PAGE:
Eric Moonman served as a Labour Party MP alongside Gerald Kaufman for nine years. Here he recalls a distinguished yet obstinate academic who mercilessly lambasted Israel and its leadership.
Gerald Kaufman was a loner. He wasn’t a part of any parliamentary group or cabal. I suspect that this was a personal decision. But also partly due to his arrival at Westminster in 1970 when he provoked some suspicion following a short spell as a runner for Prime Minister, Harold Wilson.
His early background suggested that he could have followed an academic career as he distinguished himself at Leeds Grammar school and at Queens College, Oxford. Instead he chose journalism and politics, joining the Daily Mirror and later became an assistant at the Fabian Society.
Harold Wilson was a valuable ally and charted him through the various stages of the selection process. He came to Parliament and was briefly a minister as Under Secretary of State. Given Wilson’s compassion and support for Israel it was surprising that this didn’t rub off on Gerald. I remember talking to one of the Whips and he rolled his eyes, saying: “Gerald is very, very obstinate on many issues.”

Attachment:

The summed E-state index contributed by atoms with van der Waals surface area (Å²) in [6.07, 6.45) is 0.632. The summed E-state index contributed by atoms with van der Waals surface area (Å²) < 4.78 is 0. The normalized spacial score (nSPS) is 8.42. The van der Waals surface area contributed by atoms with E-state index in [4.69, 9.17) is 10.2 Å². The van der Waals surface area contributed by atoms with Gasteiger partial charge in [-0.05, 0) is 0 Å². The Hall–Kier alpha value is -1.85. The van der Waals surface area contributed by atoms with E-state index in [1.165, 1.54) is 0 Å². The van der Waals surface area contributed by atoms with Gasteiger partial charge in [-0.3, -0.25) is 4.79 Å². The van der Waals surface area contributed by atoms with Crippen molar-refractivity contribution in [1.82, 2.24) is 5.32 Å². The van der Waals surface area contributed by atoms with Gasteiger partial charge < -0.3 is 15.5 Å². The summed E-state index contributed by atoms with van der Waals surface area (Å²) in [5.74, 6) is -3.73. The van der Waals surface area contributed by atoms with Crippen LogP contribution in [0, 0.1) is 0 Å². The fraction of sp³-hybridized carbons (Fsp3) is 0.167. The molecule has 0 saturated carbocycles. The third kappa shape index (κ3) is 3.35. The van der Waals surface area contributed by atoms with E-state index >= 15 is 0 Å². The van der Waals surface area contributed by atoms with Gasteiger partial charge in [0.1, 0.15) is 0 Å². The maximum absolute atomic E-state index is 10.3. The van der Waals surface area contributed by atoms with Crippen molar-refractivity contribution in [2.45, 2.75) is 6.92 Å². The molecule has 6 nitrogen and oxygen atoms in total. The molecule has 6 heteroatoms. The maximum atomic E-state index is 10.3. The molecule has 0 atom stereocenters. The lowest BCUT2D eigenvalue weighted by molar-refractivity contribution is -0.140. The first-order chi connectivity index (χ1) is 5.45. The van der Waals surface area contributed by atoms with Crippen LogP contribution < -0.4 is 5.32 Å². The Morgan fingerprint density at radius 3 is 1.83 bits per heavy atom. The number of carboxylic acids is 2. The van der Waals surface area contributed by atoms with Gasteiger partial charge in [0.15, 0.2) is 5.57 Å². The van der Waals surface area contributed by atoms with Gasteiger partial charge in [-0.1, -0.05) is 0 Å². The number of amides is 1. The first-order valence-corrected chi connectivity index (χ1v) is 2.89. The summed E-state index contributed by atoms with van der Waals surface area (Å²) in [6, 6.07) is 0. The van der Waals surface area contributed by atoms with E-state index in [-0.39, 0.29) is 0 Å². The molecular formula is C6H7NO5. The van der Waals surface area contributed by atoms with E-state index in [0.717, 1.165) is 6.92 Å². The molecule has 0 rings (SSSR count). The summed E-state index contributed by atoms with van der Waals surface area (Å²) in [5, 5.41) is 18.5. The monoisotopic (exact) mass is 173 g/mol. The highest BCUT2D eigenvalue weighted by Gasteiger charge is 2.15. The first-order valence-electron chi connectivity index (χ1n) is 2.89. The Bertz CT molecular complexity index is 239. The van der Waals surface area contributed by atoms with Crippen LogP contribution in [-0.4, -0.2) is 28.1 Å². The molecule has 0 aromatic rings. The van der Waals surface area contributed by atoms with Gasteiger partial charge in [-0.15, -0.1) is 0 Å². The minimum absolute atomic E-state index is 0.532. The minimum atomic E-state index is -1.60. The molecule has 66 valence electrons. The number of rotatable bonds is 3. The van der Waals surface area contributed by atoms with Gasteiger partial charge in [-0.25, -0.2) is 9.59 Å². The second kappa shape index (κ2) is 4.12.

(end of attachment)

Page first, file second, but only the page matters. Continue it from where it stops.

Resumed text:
So Kaufman moved up the ministerial ladder and, to his credit, was well regarded as a persistent and determined front bencher.
My conversations with him back then centred on a shared interest in culture and the cinema. Here he was extremely knowledgeable and wrote two books – My Life on the Silver Screen’ and ‘Meet me in St Louis’.
It was fortunate his Manchester constituency was a safe Labour seat, so he was returned without a break – thus eventually becoming Father of the House.
Yet Kaufman will be remembered by his critics, of whom there are many, for his attacks on Israeli governments both left and right. His speeches in the House on Israel were totally predictable and made little impact on those undecided on Middle East affairs. In a debate some 18 months ago in Westminster Hall, which I witnessed, it seemed he was trying to out-do even the most vehement pro-Arab members.
Gerald Kaufman lambasted Israel and its leadership mercilessly and in turn this provoked consternation among Jews here and abroad. In the many meetings I have addressed any mention of his name provokes anger and dismay. Gerald was obviously aware of such reactions and, as a committed Jew, it must have been painful.